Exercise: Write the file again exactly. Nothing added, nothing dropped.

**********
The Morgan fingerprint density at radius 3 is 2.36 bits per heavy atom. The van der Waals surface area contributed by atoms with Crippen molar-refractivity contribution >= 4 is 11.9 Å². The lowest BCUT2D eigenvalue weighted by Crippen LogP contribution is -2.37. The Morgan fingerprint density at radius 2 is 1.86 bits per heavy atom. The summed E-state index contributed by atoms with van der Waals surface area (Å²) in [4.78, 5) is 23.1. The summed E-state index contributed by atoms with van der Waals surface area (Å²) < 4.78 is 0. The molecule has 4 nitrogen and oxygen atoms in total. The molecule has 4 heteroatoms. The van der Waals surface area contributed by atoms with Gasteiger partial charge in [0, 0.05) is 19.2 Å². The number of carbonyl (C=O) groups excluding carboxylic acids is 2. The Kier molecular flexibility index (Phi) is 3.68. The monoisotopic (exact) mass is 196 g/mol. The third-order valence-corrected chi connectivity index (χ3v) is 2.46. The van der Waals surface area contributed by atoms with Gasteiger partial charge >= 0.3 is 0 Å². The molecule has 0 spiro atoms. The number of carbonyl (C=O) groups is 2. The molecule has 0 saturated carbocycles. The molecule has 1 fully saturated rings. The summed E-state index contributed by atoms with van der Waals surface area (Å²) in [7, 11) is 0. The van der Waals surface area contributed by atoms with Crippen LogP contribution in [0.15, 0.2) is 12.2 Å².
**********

The Morgan fingerprint density at radius 3 is 2.36 bits per heavy atom. The van der Waals surface area contributed by atoms with Crippen molar-refractivity contribution >= 4 is 11.9 Å². The lowest BCUT2D eigenvalue weighted by Crippen LogP contribution is -2.37. The Morgan fingerprint density at radius 2 is 1.86 bits per heavy atom. The summed E-state index contributed by atoms with van der Waals surface area (Å²) in [4.78, 5) is 23.1. The summed E-state index contributed by atoms with van der Waals surface area (Å²) < 4.78 is 0. The molecule has 4 nitrogen and oxygen atoms in total. The molecule has 4 heteroatoms. The van der Waals surface area contributed by atoms with Gasteiger partial charge in [0, 0.05) is 19.2 Å². The number of carbonyl (C=O) groups excluding carboxylic acids is 2. The Kier molecular flexibility index (Phi) is 3.68. The monoisotopic (exact) mass is 196 g/mol. The third-order valence-corrected chi connectivity index (χ3v) is 2.46. The van der Waals surface area contributed by atoms with Gasteiger partial charge >= 0.3 is 0 Å². The molecule has 0 spiro atoms. The number of carbonyl (C=O) groups is 2. The molecule has 0 saturated carbocycles. The molecule has 1 fully saturated rings. The summed E-state index contributed by atoms with van der Waals surface area (Å²) in [7, 11) is 0. The van der Waals surface area contributed by atoms with Crippen LogP contribution in [0.15, 0.2) is 12.2 Å².